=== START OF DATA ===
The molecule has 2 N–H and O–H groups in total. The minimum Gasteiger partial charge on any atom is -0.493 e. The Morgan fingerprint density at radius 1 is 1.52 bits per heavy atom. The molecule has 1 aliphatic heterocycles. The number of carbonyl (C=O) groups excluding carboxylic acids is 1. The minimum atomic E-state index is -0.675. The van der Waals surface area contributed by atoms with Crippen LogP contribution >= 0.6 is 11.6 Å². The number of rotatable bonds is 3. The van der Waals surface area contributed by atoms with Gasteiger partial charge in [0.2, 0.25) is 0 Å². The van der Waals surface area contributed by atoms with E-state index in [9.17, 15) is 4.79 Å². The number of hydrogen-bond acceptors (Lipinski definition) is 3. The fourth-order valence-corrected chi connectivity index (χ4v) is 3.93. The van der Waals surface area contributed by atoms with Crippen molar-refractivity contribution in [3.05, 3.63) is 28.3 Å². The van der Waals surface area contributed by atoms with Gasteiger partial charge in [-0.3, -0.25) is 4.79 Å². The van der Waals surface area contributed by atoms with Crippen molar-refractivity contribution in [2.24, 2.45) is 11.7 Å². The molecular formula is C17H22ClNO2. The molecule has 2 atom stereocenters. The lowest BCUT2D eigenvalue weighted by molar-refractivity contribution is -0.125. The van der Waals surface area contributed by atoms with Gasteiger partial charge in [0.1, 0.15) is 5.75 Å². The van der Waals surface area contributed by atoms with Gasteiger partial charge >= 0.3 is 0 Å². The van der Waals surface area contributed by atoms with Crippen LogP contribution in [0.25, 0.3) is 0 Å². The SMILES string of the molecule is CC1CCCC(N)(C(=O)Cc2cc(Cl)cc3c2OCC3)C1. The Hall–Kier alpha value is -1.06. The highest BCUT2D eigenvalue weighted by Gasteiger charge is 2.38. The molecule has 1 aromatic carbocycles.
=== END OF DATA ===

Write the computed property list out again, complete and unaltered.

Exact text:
The molecule has 2 N–H and O–H groups in total. The minimum Gasteiger partial charge on any atom is -0.493 e. The Morgan fingerprint density at radius 1 is 1.52 bits per heavy atom. The molecule has 1 aliphatic heterocycles. The number of carbonyl (C=O) groups excluding carboxylic acids is 1. The minimum atomic E-state index is -0.675. The van der Waals surface area contributed by atoms with Crippen LogP contribution >= 0.6 is 11.6 Å². The number of rotatable bonds is 3. The van der Waals surface area contributed by atoms with Gasteiger partial charge in [0.2, 0.25) is 0 Å². The van der Waals surface area contributed by atoms with E-state index in [9.17, 15) is 4.79 Å². The number of hydrogen-bond acceptors (Lipinski definition) is 3. The fourth-order valence-corrected chi connectivity index (χ4v) is 3.93. The van der Waals surface area contributed by atoms with Crippen molar-refractivity contribution in [3.05, 3.63) is 28.3 Å². The van der Waals surface area contributed by atoms with Gasteiger partial charge in [-0.3, -0.25) is 4.79 Å². The van der Waals surface area contributed by atoms with Crippen molar-refractivity contribution in [2.24, 2.45) is 11.7 Å². The molecular formula is C17H22ClNO2. The molecule has 2 atom stereocenters. The lowest BCUT2D eigenvalue weighted by molar-refractivity contribution is -0.125. The van der Waals surface area contributed by atoms with Gasteiger partial charge in [0.1, 0.15) is 5.75 Å². The van der Waals surface area contributed by atoms with Gasteiger partial charge >= 0.3 is 0 Å². The van der Waals surface area contributed by atoms with Crippen LogP contribution in [0.25, 0.3) is 0 Å². The SMILES string of the molecule is CC1CCCC(N)(C(=O)Cc2cc(Cl)cc3c2OCC3)C1. The Hall–Kier alpha value is -1.06. The highest BCUT2D eigenvalue weighted by Gasteiger charge is 2.38. The molecule has 1 aromatic carbocycles.